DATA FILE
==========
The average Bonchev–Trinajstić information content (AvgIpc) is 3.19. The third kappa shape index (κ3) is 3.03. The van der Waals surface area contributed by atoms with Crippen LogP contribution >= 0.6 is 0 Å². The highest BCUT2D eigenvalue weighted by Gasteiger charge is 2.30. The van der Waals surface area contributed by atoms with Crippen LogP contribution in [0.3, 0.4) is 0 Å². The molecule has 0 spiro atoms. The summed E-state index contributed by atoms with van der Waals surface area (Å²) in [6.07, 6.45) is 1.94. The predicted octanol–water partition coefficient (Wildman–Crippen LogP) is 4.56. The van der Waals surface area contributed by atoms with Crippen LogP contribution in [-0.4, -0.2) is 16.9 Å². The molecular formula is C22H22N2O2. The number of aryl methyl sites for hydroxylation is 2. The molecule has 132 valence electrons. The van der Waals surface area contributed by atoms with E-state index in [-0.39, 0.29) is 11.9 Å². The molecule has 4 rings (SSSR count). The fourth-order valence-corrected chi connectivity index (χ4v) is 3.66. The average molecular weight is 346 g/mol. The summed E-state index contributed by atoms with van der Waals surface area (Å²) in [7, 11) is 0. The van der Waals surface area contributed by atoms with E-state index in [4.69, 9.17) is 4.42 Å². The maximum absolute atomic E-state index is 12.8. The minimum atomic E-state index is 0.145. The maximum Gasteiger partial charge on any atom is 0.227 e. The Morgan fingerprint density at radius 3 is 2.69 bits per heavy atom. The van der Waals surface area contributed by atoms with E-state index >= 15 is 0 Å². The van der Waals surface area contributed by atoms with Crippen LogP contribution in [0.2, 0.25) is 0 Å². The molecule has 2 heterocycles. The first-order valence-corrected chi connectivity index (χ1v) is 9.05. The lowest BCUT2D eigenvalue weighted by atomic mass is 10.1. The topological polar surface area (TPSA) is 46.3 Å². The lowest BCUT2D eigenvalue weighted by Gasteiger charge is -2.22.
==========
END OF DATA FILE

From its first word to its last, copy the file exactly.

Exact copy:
The average Bonchev–Trinajstić information content (AvgIpc) is 3.19. The third kappa shape index (κ3) is 3.03. The van der Waals surface area contributed by atoms with Crippen LogP contribution >= 0.6 is 0 Å². The highest BCUT2D eigenvalue weighted by Gasteiger charge is 2.30. The van der Waals surface area contributed by atoms with Crippen LogP contribution in [0.3, 0.4) is 0 Å². The molecule has 0 spiro atoms. The summed E-state index contributed by atoms with van der Waals surface area (Å²) in [6.07, 6.45) is 1.94. The predicted octanol–water partition coefficient (Wildman–Crippen LogP) is 4.56. The van der Waals surface area contributed by atoms with Crippen LogP contribution in [-0.4, -0.2) is 16.9 Å². The molecular formula is C22H22N2O2. The number of aryl methyl sites for hydroxylation is 2. The molecule has 132 valence electrons. The van der Waals surface area contributed by atoms with E-state index in [-0.39, 0.29) is 11.9 Å². The molecule has 4 rings (SSSR count). The fourth-order valence-corrected chi connectivity index (χ4v) is 3.66. The average molecular weight is 346 g/mol. The summed E-state index contributed by atoms with van der Waals surface area (Å²) in [7, 11) is 0. The van der Waals surface area contributed by atoms with E-state index in [4.69, 9.17) is 4.42 Å². The maximum absolute atomic E-state index is 12.8. The minimum atomic E-state index is 0.145. The maximum Gasteiger partial charge on any atom is 0.227 e. The Morgan fingerprint density at radius 3 is 2.69 bits per heavy atom. The van der Waals surface area contributed by atoms with E-state index >= 15 is 0 Å². The van der Waals surface area contributed by atoms with Crippen LogP contribution in [0.2, 0.25) is 0 Å². The molecule has 2 heterocycles. The first-order valence-corrected chi connectivity index (χ1v) is 9.05. The lowest BCUT2D eigenvalue weighted by atomic mass is 10.1. The topological polar surface area (TPSA) is 46.3 Å². The lowest BCUT2D eigenvalue weighted by Gasteiger charge is -2.22.